Get to know your fellow AAAS members through profiles, special features and our 5 Things About Me series.

  • February 25, 2015

    Lynn Cominsky is dedicated to educating and inspiring the next generation of scientists. Her group has helped to train over 65,000 teachers in innovative ways to teach astrophysics. When she’s not working, she enjoys caring for a menagerie of animals at her ranch and launching rockets in the desert.  

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  • February 4, 2015

    AAAS Fellow William Catterall wants to unravel the mysteries of autism. To do this, he’s examining a debilitating form of the disorder that causes seizures and sometimes death in young children. His key suspects: a genetic mutation and tiny bioelectrical circuits called ion channels. »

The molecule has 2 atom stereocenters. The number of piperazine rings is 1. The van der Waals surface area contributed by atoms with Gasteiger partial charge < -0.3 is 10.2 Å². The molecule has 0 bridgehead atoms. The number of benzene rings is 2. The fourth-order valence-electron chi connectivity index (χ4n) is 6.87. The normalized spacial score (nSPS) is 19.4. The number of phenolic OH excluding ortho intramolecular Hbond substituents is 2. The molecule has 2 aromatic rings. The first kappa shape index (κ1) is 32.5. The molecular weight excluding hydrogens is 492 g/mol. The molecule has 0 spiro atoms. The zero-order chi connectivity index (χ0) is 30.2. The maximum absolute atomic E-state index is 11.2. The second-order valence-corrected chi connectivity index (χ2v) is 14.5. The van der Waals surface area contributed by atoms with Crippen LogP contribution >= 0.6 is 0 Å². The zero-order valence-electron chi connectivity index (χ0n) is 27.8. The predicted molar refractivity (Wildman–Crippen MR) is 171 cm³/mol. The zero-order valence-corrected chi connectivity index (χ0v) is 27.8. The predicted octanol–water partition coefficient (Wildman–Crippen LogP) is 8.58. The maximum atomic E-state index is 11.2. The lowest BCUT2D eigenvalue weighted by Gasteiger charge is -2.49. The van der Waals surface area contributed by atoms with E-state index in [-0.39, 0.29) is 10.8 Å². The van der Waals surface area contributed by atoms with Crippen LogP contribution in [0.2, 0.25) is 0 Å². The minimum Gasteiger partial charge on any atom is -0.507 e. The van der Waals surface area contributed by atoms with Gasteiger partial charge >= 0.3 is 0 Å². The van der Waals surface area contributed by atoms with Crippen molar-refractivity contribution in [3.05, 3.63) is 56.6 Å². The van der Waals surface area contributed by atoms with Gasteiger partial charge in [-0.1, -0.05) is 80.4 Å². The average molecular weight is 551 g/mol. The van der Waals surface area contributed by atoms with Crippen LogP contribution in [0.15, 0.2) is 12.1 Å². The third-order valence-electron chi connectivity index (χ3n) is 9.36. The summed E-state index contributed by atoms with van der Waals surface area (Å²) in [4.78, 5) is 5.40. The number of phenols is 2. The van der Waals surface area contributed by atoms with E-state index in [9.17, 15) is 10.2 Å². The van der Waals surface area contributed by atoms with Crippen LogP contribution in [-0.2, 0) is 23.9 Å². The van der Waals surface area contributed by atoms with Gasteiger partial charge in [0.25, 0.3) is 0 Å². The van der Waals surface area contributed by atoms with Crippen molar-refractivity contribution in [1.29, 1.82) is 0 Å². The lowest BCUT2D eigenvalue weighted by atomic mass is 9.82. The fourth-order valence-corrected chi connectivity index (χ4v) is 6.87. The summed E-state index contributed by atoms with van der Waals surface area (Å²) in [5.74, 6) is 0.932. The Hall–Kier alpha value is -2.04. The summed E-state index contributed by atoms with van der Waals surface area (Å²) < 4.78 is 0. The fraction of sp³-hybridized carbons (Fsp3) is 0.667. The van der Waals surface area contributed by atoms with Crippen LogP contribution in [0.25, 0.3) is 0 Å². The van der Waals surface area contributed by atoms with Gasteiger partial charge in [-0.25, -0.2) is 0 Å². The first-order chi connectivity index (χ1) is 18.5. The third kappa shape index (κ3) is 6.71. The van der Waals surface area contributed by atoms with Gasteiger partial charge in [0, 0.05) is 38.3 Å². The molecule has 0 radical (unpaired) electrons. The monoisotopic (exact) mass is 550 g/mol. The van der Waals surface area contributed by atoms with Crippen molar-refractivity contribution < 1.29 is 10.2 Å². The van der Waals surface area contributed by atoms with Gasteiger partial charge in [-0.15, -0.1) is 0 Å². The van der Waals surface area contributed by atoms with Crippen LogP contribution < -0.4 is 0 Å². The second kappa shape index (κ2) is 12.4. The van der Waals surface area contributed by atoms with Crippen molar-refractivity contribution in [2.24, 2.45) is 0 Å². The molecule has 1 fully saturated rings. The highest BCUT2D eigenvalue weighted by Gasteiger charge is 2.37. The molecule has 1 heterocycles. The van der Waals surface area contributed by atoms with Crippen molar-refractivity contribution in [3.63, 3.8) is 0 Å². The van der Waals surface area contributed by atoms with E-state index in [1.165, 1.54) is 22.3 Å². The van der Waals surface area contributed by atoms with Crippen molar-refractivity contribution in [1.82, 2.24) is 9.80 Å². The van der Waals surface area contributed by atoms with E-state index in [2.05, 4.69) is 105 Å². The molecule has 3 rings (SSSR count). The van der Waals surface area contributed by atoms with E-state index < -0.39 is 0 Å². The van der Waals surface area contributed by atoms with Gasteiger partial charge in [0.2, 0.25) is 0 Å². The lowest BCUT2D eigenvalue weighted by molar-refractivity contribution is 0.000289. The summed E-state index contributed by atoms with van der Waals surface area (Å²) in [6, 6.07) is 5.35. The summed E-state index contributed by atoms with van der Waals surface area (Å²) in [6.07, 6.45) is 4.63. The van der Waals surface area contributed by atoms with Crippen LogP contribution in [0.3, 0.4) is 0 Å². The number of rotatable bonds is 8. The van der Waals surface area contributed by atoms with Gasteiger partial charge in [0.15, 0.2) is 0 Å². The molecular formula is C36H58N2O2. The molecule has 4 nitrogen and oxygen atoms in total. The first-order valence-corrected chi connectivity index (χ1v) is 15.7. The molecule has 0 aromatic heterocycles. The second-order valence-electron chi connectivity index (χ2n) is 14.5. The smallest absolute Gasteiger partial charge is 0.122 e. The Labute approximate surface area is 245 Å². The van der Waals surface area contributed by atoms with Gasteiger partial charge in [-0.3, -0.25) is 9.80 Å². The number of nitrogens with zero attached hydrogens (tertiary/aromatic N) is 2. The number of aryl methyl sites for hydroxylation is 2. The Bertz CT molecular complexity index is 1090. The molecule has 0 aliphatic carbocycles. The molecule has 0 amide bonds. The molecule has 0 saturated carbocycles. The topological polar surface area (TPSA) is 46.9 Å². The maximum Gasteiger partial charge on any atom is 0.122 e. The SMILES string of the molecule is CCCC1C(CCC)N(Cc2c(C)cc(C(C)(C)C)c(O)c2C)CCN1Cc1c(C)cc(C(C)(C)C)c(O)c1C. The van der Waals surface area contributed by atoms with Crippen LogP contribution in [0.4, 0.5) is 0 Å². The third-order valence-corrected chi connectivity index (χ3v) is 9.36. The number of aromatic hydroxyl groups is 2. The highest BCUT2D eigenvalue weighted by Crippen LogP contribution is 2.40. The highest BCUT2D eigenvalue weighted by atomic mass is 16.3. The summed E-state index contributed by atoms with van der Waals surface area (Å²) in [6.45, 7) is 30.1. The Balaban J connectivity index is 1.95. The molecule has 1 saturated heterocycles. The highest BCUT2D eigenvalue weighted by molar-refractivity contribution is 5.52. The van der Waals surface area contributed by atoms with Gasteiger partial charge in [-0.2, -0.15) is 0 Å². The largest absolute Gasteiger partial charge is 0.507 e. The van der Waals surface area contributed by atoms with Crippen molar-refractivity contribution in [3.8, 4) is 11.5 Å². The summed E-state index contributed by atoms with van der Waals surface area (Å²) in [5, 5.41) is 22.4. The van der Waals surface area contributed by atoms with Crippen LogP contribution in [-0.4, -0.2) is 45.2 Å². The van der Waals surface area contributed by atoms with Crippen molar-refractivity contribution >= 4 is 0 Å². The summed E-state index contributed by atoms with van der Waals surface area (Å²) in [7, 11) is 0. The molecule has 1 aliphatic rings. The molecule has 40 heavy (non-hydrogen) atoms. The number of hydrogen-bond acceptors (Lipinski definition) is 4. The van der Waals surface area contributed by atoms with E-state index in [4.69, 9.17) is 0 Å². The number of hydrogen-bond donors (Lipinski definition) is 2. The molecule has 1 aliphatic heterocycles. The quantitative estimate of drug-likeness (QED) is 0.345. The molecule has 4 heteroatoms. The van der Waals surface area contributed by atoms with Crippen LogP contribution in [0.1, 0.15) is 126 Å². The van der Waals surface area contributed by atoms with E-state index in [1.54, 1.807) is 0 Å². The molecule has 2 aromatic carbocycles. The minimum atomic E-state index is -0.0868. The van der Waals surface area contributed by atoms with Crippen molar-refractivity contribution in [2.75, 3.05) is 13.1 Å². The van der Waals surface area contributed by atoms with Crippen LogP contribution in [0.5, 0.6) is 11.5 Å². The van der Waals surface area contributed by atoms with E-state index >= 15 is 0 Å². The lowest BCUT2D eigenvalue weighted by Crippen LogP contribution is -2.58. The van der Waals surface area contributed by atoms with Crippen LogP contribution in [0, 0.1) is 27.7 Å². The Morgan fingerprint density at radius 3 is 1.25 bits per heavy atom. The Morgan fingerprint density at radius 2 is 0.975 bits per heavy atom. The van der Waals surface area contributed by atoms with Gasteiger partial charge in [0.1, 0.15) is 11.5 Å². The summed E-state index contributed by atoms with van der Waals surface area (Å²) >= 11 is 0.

• January 22, 2015

    When AAAS Fellow and neurologist Scott Grafton wanted to set up a magnetic resonance imaging (MRI) scanner dedicated solely to research at Dartmouth College everyone said he was crazy. Hospitals and medical schools operate MRI scanners, not psychology departments.

    "Everybody told me we needed an army of physicists to run this machine," Grafton said, adding: "It was totally successful from day one." »

  • January 9, 2015

    Long before there were workshops and conferences about science communication, there was Julia Moore.

    The AAAS Fellow and communication expert has spent a long and distinguished career in Washington, D.C., working on a variety of science and public health issues from nuclear arms to nanotechnology.

    Along the way, Moore developed a few theories about policy and communication that have proven true for her again and again. They go like this:

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  • December 31, 2014

    It’s a challenge keeping up with the thoughts of Peter Hancock, a pioneering researcher in cognitive engineering and human performance. His work combines philosophy, invention, and the study of human factors to help improve everything from highway construction to customer service. »